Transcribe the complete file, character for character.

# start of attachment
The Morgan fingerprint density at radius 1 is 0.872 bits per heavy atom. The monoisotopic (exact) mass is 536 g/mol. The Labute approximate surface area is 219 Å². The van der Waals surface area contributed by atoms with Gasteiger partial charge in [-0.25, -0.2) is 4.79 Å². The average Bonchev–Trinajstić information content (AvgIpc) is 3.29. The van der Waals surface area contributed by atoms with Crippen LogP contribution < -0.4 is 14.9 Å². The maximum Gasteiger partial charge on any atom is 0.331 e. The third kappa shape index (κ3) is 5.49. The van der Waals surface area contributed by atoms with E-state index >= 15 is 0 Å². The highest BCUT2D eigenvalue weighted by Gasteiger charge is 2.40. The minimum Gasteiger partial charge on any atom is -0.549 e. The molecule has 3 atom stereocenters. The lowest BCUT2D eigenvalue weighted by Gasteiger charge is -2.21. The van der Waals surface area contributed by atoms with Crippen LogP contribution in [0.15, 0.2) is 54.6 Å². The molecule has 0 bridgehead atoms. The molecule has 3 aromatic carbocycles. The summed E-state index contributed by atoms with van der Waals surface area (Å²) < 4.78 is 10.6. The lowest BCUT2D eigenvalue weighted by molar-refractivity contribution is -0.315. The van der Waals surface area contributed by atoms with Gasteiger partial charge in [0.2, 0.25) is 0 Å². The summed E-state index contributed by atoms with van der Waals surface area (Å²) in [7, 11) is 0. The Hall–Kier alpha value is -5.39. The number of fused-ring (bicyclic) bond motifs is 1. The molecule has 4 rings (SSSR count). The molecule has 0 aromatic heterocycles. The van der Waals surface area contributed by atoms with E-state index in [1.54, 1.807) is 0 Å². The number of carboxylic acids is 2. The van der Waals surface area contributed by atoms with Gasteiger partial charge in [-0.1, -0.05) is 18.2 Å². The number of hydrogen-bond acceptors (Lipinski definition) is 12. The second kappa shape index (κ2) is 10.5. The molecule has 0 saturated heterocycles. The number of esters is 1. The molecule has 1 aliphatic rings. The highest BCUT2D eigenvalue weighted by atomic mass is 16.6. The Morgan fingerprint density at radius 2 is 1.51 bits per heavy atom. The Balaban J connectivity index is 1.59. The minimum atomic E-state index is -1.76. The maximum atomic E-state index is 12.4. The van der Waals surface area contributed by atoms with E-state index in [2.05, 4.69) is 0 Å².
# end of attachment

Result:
The Morgan fingerprint density at radius 1 is 0.872 bits per heavy atom. The monoisotopic (exact) mass is 536 g/mol. The Labute approximate surface area is 219 Å². The van der Waals surface area contributed by atoms with Gasteiger partial charge in [-0.25, -0.2) is 4.79 Å². The average Bonchev–Trinajstić information content (AvgIpc) is 3.29. The van der Waals surface area contributed by atoms with Crippen LogP contribution < -0.4 is 14.9 Å². The maximum Gasteiger partial charge on any atom is 0.331 e. The third kappa shape index (κ3) is 5.49. The van der Waals surface area contributed by atoms with E-state index >= 15 is 0 Å². The highest BCUT2D eigenvalue weighted by Gasteiger charge is 2.40. The minimum Gasteiger partial charge on any atom is -0.549 e. The molecule has 3 atom stereocenters. The lowest BCUT2D eigenvalue weighted by Gasteiger charge is -2.21. The van der Waals surface area contributed by atoms with Crippen LogP contribution in [0.15, 0.2) is 54.6 Å². The molecule has 0 bridgehead atoms. The molecule has 3 aromatic carbocycles. The summed E-state index contributed by atoms with van der Waals surface area (Å²) < 4.78 is 10.6. The lowest BCUT2D eigenvalue weighted by molar-refractivity contribution is -0.315. The van der Waals surface area contributed by atoms with Gasteiger partial charge in [0.2, 0.25) is 0 Å². The summed E-state index contributed by atoms with van der Waals surface area (Å²) in [7, 11) is 0. The Hall–Kier alpha value is -5.39. The number of fused-ring (bicyclic) bond motifs is 1. The molecule has 4 rings (SSSR count). The molecule has 0 aromatic heterocycles. The van der Waals surface area contributed by atoms with E-state index in [1.54, 1.807) is 0 Å². The number of carboxylic acids is 2. The van der Waals surface area contributed by atoms with Gasteiger partial charge in [-0.1, -0.05) is 18.2 Å². The number of hydrogen-bond acceptors (Lipinski definition) is 12. The second kappa shape index (κ2) is 10.5. The molecule has 0 saturated heterocycles. The number of esters is 1. The molecule has 1 aliphatic rings. The highest BCUT2D eigenvalue weighted by atomic mass is 16.6. The Morgan fingerprint density at radius 2 is 1.51 bits per heavy atom. The Balaban J connectivity index is 1.59. The minimum atomic E-state index is -1.76. The maximum atomic E-state index is 12.4. The van der Waals surface area contributed by atoms with E-state index in [2.05, 4.69) is 0 Å².